Remember Mr. Tim Tim?
Well, he’s back in Toronto for a concert on Saturday (two shows) with the Dance Caribe Performing Company at the Riverdale Collegiate Institute.
Caribbean storyteller and motivational speaker Paul Keens-Douglas, popularly known as Mr. Tim Tim (one of the enduring characters in his collection of stories), will be telling tales that have delighted audiences over several decades.
Presented by Talk, Theatre, Comedy and Dance (TTCODA), the concert will be held under patronage of Ms Cherrone Mokund, the acting Consul General of the Republic of Trinidad and Tobago.
Call it social commentary or ole talk at its most entertaining level, Keens-Douglas, the Trinidad-born” spoken word artist,” brings to life through his performance, Caribbean characters which continue to make audience laugh out loud.
Ole time characters like Mr. Tim Tim.
And Keens-Douglas is not prepared to change his stories for a present-day audience – ” just for the sake of change.”
In an interview earlier this week, he told the Caribbean Camera that while his characters may be described as “dated,” they are still relevant.
And although he has written about ” “current happenings” his fans keep asking for many of the old stories
He also noted that it was important to preserve ” those old stories.
“A lot of artists say that we have to change things so that people can understand them but in changing, you also destroy. You cannot change something and have the same thing .
“‘So if you’re trying to preserve our cultural stuff, you have to take the time to explain it without changing it .”
“The media are not doing it. So we have to try and preserve them,” ” he added.
“In doing so, some of us have to take on the role of historians and make sure we present things how they used to be because nobody is teaching those values anymore and the values will be lost,” he said.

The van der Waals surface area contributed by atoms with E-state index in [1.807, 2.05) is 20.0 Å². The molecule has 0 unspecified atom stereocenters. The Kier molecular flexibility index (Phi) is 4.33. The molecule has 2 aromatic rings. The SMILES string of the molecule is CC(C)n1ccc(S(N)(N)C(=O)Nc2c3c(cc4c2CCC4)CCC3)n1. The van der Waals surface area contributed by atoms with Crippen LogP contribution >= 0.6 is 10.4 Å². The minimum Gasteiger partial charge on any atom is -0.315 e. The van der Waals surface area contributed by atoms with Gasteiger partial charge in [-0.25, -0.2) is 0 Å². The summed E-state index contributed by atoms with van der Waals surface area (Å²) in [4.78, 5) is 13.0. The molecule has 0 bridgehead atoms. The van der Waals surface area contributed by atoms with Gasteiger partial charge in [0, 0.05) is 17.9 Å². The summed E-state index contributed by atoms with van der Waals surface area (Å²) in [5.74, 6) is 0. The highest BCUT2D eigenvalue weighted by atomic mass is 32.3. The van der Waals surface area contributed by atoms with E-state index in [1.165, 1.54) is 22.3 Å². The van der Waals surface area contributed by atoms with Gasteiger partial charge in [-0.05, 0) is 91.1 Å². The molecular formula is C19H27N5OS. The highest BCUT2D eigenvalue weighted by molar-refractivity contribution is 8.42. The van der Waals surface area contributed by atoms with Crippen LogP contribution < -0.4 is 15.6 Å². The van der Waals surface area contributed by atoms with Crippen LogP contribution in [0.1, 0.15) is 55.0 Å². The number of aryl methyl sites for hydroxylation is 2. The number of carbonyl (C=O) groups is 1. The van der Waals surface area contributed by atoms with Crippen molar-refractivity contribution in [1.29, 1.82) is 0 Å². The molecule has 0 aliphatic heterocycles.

He explained that as a storyteller he sees himself playing a “double role ” – to entertain and to remind people of ” the values that brought us to where we are and are still important today.”
According to Keens-Douglas,” storytelling is when we would sit down and talk to each other, “.
” Now we have Facebook and that kind of thing and we send emails and the technology is changing and this has affected our inter-personal relationships.”
” But when I do my show, people see how things were and what we’ve been losing ,” he added.
He noted that while many older people come to his shows to hear the “old stories,” his audience is mixed.
“Many younger people are also taking in the shows,” he said
For the Dance Caribe Performing Company which will be onstage at Saturday’s concert , this year marks the troupe’s 28th anniversary.
Under the direction of its founder, Martin Scott-Pascall, the troupe presents diverse dance styles in traditional and contemporary form with its focus on Caribbean aesthetics.